The battle over where snowmobiles should be allowed may heat up again, if the past experiences at Yellowstone national park are any indication.
But this time the debate circles around the nation's forests.
The U.S. Forest Service this week announced it is looking to draw up a map of what trails and roads are open to snowmobile traffic, reopening an issue that had drawn fierce lobbying from environmental groups up until last year.
The Forest Service said the rules are necessary to make sure snowmobiles don't interfere with other people on these trails who may be hiking, backpacking, fishing, hunting, or photographing birds. The use of snowmobiles increased by more than 150 percent from 1982 to 2009, the agency reported.
This comes after the National Park Service (NPS) struck a deal with snowmobile operators and environmental groups last October, ending what had been a 15-year battle between tourism agencies that wanted to show visitors around on snowmobiles and environmentalists who said they caused too much pollution and noise.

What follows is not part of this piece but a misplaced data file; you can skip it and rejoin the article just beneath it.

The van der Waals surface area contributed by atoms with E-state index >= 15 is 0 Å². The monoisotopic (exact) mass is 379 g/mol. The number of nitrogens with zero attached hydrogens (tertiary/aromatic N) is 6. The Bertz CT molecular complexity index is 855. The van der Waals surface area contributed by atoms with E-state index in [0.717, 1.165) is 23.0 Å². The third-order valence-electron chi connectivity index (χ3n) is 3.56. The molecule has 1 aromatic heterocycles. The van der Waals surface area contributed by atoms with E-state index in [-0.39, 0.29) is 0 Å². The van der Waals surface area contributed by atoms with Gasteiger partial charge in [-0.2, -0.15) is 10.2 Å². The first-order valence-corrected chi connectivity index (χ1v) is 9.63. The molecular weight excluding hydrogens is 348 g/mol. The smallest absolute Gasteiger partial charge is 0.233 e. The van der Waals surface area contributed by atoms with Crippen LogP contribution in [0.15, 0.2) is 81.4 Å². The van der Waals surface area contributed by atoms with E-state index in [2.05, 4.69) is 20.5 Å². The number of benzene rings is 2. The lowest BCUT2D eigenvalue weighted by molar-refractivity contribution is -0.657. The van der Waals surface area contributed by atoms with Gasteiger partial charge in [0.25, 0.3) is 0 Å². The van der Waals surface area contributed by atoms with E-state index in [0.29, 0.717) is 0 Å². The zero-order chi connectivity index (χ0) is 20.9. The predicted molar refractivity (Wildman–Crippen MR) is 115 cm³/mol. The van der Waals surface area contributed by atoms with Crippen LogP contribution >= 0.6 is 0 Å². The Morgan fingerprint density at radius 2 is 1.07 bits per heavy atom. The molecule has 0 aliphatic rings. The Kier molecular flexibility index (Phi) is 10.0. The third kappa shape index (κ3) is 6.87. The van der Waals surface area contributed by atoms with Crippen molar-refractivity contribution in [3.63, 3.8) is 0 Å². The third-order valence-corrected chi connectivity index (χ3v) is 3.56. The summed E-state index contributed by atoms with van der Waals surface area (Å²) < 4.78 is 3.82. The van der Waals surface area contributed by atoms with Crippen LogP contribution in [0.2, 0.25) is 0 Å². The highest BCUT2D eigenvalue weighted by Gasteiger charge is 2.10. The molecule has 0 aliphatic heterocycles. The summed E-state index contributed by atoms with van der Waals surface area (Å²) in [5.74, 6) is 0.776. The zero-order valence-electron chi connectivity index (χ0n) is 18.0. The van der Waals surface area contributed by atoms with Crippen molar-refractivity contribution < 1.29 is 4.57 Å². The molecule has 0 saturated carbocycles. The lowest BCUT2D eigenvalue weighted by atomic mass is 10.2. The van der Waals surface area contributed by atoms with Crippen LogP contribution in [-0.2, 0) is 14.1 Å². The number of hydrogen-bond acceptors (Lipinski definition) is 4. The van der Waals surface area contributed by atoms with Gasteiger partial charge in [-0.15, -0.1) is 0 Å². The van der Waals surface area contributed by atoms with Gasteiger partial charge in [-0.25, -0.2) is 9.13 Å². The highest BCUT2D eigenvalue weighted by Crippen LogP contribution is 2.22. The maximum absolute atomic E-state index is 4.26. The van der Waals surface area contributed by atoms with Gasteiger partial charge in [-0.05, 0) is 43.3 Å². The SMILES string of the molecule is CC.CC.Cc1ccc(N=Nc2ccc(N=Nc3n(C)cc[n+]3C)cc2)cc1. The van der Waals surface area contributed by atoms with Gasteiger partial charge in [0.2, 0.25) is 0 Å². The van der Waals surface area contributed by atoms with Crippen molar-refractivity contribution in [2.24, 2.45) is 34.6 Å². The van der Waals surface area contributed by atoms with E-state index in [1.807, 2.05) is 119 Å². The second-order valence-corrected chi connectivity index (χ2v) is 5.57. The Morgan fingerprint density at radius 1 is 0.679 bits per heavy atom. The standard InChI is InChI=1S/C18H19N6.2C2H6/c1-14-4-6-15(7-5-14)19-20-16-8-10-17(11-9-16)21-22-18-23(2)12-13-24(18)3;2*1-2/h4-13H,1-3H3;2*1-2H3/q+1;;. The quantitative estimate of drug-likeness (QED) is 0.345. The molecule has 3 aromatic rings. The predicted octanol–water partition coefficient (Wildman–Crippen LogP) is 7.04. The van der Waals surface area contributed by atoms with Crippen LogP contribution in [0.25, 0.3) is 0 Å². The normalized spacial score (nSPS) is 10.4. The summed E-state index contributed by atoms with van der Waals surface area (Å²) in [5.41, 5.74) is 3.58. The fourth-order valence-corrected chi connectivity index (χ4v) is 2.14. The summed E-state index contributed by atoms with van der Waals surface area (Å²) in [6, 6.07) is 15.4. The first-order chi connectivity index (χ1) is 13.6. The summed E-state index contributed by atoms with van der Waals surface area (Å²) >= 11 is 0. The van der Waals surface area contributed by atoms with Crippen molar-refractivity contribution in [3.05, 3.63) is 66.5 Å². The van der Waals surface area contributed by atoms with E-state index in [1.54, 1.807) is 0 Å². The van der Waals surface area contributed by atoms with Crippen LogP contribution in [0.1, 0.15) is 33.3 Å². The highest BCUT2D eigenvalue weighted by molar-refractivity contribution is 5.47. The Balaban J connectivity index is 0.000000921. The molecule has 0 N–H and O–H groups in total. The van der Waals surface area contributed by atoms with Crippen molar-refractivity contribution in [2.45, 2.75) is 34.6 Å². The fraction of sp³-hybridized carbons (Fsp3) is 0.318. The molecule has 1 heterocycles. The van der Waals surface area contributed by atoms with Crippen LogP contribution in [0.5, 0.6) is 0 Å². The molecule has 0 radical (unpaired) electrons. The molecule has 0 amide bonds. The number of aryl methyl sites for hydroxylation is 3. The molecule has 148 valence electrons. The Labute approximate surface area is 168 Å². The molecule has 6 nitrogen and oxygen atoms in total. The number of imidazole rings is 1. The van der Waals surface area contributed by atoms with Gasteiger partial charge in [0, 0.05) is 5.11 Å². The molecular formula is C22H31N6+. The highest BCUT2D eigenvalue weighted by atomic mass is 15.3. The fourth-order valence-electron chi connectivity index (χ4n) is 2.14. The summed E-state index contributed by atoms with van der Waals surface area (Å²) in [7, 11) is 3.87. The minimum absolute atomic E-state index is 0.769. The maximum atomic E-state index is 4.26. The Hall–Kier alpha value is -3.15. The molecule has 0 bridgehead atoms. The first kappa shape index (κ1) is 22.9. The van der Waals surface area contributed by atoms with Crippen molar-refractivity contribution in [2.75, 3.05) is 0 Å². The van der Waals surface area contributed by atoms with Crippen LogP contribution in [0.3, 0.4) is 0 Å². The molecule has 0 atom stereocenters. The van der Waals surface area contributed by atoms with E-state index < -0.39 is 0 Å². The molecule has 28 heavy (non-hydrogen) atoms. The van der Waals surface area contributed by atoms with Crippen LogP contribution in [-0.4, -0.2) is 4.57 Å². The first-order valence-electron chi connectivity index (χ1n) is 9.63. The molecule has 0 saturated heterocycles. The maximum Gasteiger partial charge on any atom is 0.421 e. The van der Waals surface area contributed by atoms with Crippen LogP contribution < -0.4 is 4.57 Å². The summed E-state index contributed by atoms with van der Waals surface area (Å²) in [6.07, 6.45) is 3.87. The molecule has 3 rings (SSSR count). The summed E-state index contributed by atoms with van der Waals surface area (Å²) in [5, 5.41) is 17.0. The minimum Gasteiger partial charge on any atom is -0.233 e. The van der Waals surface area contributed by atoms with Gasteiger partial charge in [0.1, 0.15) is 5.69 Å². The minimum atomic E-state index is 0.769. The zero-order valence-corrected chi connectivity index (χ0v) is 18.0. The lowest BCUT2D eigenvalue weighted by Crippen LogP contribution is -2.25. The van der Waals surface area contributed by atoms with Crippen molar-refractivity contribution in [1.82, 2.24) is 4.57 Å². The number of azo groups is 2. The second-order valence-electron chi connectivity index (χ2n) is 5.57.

The compromise allows no more than 480 snowmobiles per day to ride through Yellowstone. The rules will also eventually include pollution and noise reduction requirements from these snowmobiles.
This comes in sharp contrast to what some say was about 2,000 snowmobiles per day roaming through Yellowstone in the 1990s. In 2004, NPS limited the number of snowmobiles to 720 per day.
Now, the Forest Service is proposing to move forward with its own plan to establish routes where snowmobiles are allowed and other routes where they are prohibited. The Forest Service's proposal will not affect the Yellowstone agreement that the National Park Service put in place last year.
UPDATE: This story was corrected to explain that the U.S. Forest Service does not manage Yellowstone national park. The original version confused the Forest Service with the National Park Service, which does manage Yellowstone and is not changing the rules it finalized last year.